Pneumococcal Pneumonia is caused by bacteria, not a virus. It can be spread through a cough or sneeze causing infection in many parts of the body, including lungs, ears, sinuses, brain & spinal cord, and even the blood.

Symptoms can include fever, cough, shortness of breath, chest pain, stiff neck, joint pains, and chills. While most cases are mild, symptoms should never be ignored. You may try to boost your immune system by eating lots of veggies and fruits, but it may not be enough. As we age, our immune system weakens. So if you have chronic illnesses like diabetes, heart disease, or asthma, your risk may be higher. You cannot get pneumococcal pneumonia from the vaccine because it doesn’t contain live bacteria and you don’t need it every year.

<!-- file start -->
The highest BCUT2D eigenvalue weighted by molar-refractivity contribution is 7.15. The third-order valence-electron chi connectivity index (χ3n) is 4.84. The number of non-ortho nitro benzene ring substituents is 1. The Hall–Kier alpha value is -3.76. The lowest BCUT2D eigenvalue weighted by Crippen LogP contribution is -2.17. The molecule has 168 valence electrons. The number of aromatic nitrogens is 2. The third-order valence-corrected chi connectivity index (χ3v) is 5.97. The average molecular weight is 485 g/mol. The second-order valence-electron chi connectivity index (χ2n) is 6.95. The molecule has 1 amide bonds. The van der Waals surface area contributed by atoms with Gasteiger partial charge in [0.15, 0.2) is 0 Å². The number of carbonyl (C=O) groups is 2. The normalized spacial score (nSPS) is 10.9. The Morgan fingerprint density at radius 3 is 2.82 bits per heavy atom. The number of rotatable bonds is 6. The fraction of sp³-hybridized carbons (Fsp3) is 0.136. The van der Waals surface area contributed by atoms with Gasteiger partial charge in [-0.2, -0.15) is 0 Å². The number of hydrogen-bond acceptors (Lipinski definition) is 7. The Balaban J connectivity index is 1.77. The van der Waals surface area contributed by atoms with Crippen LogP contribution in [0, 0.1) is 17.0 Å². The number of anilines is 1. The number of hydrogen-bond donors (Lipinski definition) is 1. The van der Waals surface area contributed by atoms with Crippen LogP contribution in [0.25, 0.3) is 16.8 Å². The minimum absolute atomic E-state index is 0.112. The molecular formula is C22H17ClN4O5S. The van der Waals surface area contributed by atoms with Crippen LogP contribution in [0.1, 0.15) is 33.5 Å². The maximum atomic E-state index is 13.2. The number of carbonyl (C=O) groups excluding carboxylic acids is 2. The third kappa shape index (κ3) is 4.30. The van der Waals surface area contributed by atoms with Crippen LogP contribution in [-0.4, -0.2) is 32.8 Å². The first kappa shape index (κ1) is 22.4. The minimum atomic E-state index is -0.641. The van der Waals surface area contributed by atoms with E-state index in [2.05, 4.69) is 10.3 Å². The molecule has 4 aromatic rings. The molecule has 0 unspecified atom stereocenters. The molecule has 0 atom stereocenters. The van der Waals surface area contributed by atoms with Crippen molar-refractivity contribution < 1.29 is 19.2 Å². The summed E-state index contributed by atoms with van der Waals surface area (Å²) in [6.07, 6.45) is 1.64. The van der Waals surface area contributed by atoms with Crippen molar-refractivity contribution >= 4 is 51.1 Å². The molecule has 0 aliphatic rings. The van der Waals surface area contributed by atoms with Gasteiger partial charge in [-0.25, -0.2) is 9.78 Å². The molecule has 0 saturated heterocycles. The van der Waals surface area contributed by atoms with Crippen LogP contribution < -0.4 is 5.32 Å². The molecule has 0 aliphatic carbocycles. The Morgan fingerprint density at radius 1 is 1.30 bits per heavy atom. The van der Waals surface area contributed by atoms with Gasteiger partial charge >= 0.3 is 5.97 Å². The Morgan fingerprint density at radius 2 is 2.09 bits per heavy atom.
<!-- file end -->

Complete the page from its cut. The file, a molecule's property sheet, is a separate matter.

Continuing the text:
So what can you do? See your doctor to learn about vaccination options right for you. This shot or vaccine is covered by Medicare. Typically there are 2 shots given apart from each other to fight against different strains of the bacteria. See P48 in “2022 Medicare & You.” There are two types of pneumococcal vaccine:

1. CDC recommends PPSV23 for o All adults 65 years or older o People 2 through 64 years old with certain medical conditions o Adults 19 through 64 years old who smoke cigarettes

2. CDC recommends PCV13 for o All children younger than 2 years old o People 2 years or older with certain medical conditions o Adults 65 years or older may discuss with their clinician to receive PCV13 Some groups may need multiple doses or booster shots. Talk with your or your child’s clinician about what is best for your specific situation.

Information sourced from: CDC/Web MD/ American Lung Association